New range of deep memory mixed–signal oscilloscopes

13 November 2012

The new range of mixed–signal oscilloscopes (MSOs) from Pico Technology combines the deep memory and high performance of the PicoScope 3000 Series with a powerful 16–channel logic analyzer. With a built–in function generator and arbitrary waveform generator also included, these oscilloscopes offer a complete test bench in one compact, USB–powered device.

The new MSOs have 2 analog channels with bandwidths from 60 MHz to 200 MHz, a maximum single–channel sampling rate of 500 MS/s, and 100 MHz digital inputs.

Buffer memory sizes range from 8 MS to 128 MS. “The deep memory on these MSOs works especially well with the serial decoding feature,” explained Managing Director Alan Tong. “You can capture serial data using any of the 2 analog and 16 digital inputs, giving you up to 18 channels. All of these can be decoded concurrently, even if you have a mixture of serial protocols.”

Serial data in I²C, UART/RS232, SPI, CAN bus, LIN and FlexRay formats can be decoded and displayed in binary, decimal or hexadecimal formats. The 16 logic inputs are organized in two banks, each of which has its own adjustable logic threshold to allow testing of mixed-logic designs.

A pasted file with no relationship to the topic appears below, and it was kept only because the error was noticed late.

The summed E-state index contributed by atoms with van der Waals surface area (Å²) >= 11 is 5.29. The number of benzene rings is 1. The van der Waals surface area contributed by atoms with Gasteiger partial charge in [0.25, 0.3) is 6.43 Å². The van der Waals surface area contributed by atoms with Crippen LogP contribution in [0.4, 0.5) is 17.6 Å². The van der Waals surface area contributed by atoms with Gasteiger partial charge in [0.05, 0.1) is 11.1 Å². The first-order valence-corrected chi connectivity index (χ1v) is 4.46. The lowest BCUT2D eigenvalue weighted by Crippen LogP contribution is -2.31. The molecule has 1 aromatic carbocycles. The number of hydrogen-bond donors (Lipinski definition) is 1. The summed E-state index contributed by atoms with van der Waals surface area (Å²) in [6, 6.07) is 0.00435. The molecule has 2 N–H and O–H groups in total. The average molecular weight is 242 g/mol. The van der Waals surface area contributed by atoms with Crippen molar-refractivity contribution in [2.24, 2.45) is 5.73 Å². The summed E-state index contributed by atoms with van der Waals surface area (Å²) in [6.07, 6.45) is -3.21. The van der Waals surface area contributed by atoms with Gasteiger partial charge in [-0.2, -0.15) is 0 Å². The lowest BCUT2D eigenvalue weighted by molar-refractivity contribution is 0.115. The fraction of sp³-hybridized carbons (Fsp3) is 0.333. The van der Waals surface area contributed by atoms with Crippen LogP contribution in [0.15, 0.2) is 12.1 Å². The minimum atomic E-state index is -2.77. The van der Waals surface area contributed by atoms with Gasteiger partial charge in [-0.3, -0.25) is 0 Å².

The PicoScope software supplied with the MSOs includes as standard all the oscilloscope and spectrum analyzer functions you would expect, as well as mask limit testing, segmented memory, advanced triggers and the serial decoding mentioned above: features that often cost extra on other manufacturers’ scopes. Other built–in features include persistence displays with fast update rates, math channels, automatic measurements with statistics, and programmable alarms. Updates to the software are free of charge.

The advanced trigger types include pulse width, interval, window, window pulse width, level dropout, window dropout, runt pulse, variable hysteresis, and logic. All triggering is digital, ensuring lower jitter, greater accuracy and higher voltage resolution than the analog triggering found on many competing scopes.

A free Software Development Kit (SDK) allows you to control the new scopes from your own programs. It includes example code in C, C++, Excel and LabVIEW, and can be used with any language that supports C calling conventions. The PicoScope software and SDK are compatible with Microsoft Windows XP, Windows Vista, Windows 7 and Windows 8.